Promote from Within
When Beckham was serving as Division Vice President, he began to realize that the O’Reilly family and the company’s executive leaders—who were nearing retirement—needed people to step up and take full ownership of the future. Beckham wrestled inwardly with two realities: first, his advancing career was pointing strongly toward major leadership roles, and second, the stakes would be high for future executives, thanks to the company’s rapid growth.
Beckham was well-versed in the company’s “promote-from-within” culture. It started with the O’Reilly family, who wanted to help people to advance their careers by giving them opportunities. “We hire a lot of individuals at the entry level, mold them early on and give them responsibility,” says Jonathan Andrews, Senior Vice President of Human Resources and Training. “If they put in the time and energy, they become confident in their skills, and [their entry-level position] probably won’t be what they are doing in 365 days.”
Like Brad Beckham, countless O’Reilly team members have been promoted from within throughout their careers, including managers, corporate administrators, vice presidents and two of the company’s former CEOs: Greg Henslee and Greg Johnson.
For practical reasons, “promote from within” has been fundamental to the company’s stability. “Somebody from outside would think we are just a normal retail company,” says Beckham. “But when a customer walks into a parts store, it’s a consulted visit. The majority of our parts are behind the counter, and it takes a professional parts person—someone who understands cars—to help the customer troubleshoot.” It also takes professional parts people to manage the wholesale accounts—to work with the shops, garages and municipalities who rely on O’Reilly Automotive for the supplies to operate their own businesses. “You can’t take somebody out of another retail sector and put them in charge,” says Beckham. “They don’t have the credibility or respect to lead when they’ve never worked the parts counter or been in a shop, when they don’t understand that people’s livelihood is dependent on having the right part at the right place at the right time.” Simply put, promoting from within facilitates outstanding customer service, and for the O’Reilly Automotive team, their commitment to customer service is what sets them apart from the competition.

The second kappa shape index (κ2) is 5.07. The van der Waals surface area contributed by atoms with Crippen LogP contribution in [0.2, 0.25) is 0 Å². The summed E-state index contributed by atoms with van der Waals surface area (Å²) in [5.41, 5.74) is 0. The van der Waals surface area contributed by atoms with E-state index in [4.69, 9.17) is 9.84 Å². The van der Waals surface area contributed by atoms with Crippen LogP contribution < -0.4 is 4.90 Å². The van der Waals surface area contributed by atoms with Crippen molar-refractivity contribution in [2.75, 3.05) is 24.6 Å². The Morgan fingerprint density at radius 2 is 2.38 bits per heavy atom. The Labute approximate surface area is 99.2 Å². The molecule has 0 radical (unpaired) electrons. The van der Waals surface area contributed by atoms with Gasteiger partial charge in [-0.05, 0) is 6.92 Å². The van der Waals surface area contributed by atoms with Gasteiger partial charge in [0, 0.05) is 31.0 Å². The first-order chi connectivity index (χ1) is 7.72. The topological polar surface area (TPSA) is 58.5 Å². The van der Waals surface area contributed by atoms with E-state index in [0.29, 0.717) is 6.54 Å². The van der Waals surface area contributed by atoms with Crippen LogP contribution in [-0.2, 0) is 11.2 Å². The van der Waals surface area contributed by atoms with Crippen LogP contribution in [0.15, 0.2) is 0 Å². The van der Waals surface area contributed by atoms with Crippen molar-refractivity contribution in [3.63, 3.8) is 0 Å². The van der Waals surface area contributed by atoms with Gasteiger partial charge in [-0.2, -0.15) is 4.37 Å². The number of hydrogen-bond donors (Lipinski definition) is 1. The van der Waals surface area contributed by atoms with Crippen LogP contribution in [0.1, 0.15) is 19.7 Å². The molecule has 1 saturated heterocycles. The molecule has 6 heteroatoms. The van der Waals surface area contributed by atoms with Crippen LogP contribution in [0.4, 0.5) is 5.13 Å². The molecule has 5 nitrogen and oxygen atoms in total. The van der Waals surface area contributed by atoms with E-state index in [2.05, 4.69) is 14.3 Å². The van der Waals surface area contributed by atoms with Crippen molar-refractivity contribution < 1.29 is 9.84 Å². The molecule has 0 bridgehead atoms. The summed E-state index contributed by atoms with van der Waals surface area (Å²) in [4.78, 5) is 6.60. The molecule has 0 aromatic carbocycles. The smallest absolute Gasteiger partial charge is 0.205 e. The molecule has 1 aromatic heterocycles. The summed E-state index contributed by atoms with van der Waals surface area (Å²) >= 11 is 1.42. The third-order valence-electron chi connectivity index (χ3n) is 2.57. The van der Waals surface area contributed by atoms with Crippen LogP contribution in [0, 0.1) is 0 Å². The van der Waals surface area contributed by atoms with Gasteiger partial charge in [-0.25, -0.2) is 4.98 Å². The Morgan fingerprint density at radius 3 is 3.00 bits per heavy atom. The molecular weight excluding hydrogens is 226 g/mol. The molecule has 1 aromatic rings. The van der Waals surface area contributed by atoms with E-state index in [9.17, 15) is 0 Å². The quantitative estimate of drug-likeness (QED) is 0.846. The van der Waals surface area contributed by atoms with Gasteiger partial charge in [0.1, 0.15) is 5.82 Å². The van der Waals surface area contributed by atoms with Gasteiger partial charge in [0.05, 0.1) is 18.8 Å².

In recent years, even amid its rapid expansion, O’Reilly continues to fill management positions from the inside. “When you promote someone from a store manager to a district manager [who oversees 10 stores], they already know how to run a store, so they replicate themselves 10 times,” says Beckham. Currently, each of O’Reilly’s 602 district managers were promoted from within.
Critics of the approach would argue that a company becomes stagnant without outside perspectives. It’s a criticism that O’Reilly leadership takes seriously. “How do we make sure we are not sniffing our own fumes?” asks Beckham. “There’s always going to be a strategic area where we need to bring someone in to help us make sure our eyes are wide open.”
To foster fresh ideas, O’Reilly executives also prioritize frequent, robust communication with team members. “We reach out to find out what’s going on,” explains Andrews. “It’s the people working daily in the trenches who get to tell us what they need to serve customers better.” Every August, store managers participate in a detailed survey; the findings become a critical component of the company’s strategic plan for the following year. Similarly, during the height of the pandemic, corporate leaders surveyed 40,000 team members, and the results of that survey yielded changes in some company policies. This year, O’Reilly leadership plans to survey each of its 88,000 team members.
This growth-minded, team-oriented culture has been pivotal to O’Reilly Automotive’s success. “It’s hard to quantify the value of promoting people from within,” says Henslee. “Team members are extremely loyal. It’s like abandoning family—they just can’t do it. We’ve taught them how to run a business and how to be successful.”